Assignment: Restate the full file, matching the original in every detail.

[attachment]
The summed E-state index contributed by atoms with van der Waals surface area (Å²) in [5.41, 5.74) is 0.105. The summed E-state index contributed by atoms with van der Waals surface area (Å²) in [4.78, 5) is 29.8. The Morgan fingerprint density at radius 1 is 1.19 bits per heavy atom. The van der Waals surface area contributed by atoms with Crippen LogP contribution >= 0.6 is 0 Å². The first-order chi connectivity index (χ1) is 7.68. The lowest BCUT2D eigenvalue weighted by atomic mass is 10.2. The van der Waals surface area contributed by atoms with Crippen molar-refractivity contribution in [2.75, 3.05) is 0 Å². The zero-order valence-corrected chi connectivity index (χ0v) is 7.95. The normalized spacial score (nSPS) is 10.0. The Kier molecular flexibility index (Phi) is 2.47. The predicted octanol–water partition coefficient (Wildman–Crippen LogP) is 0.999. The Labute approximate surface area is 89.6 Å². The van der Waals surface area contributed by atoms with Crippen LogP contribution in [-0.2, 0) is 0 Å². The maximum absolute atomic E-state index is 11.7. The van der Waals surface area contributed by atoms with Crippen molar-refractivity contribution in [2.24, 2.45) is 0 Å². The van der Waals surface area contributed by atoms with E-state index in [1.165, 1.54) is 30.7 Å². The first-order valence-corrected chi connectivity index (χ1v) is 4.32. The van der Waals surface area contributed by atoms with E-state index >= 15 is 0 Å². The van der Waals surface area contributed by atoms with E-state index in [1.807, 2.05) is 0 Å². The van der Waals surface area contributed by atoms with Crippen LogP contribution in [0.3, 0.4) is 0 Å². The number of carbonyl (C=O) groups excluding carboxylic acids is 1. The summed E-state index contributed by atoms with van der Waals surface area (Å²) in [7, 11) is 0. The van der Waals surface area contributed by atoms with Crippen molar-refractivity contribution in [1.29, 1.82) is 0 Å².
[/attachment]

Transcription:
The summed E-state index contributed by atoms with van der Waals surface area (Å²) in [5.41, 5.74) is 0.105. The summed E-state index contributed by atoms with van der Waals surface area (Å²) in [4.78, 5) is 29.8. The Morgan fingerprint density at radius 1 is 1.19 bits per heavy atom. The van der Waals surface area contributed by atoms with Crippen LogP contribution >= 0.6 is 0 Å². The first-order chi connectivity index (χ1) is 7.68. The lowest BCUT2D eigenvalue weighted by atomic mass is 10.2. The van der Waals surface area contributed by atoms with Crippen molar-refractivity contribution in [2.75, 3.05) is 0 Å². The zero-order valence-corrected chi connectivity index (χ0v) is 7.95. The normalized spacial score (nSPS) is 10.0. The Kier molecular flexibility index (Phi) is 2.47. The predicted octanol–water partition coefficient (Wildman–Crippen LogP) is 0.999. The Labute approximate surface area is 89.6 Å². The van der Waals surface area contributed by atoms with Crippen LogP contribution in [-0.2, 0) is 0 Å². The maximum absolute atomic E-state index is 11.7. The van der Waals surface area contributed by atoms with Crippen molar-refractivity contribution in [2.24, 2.45) is 0 Å². The van der Waals surface area contributed by atoms with E-state index in [1.165, 1.54) is 30.7 Å². The first-order valence-corrected chi connectivity index (χ1v) is 4.32. The van der Waals surface area contributed by atoms with E-state index >= 15 is 0 Å². The van der Waals surface area contributed by atoms with E-state index in [1.807, 2.05) is 0 Å². The van der Waals surface area contributed by atoms with Crippen LogP contribution in [0.3, 0.4) is 0 Å². The number of carbonyl (C=O) groups excluding carboxylic acids is 1. The summed E-state index contributed by atoms with van der Waals surface area (Å²) in [7, 11) is 0. The van der Waals surface area contributed by atoms with Crippen molar-refractivity contribution in [1.29, 1.82) is 0 Å².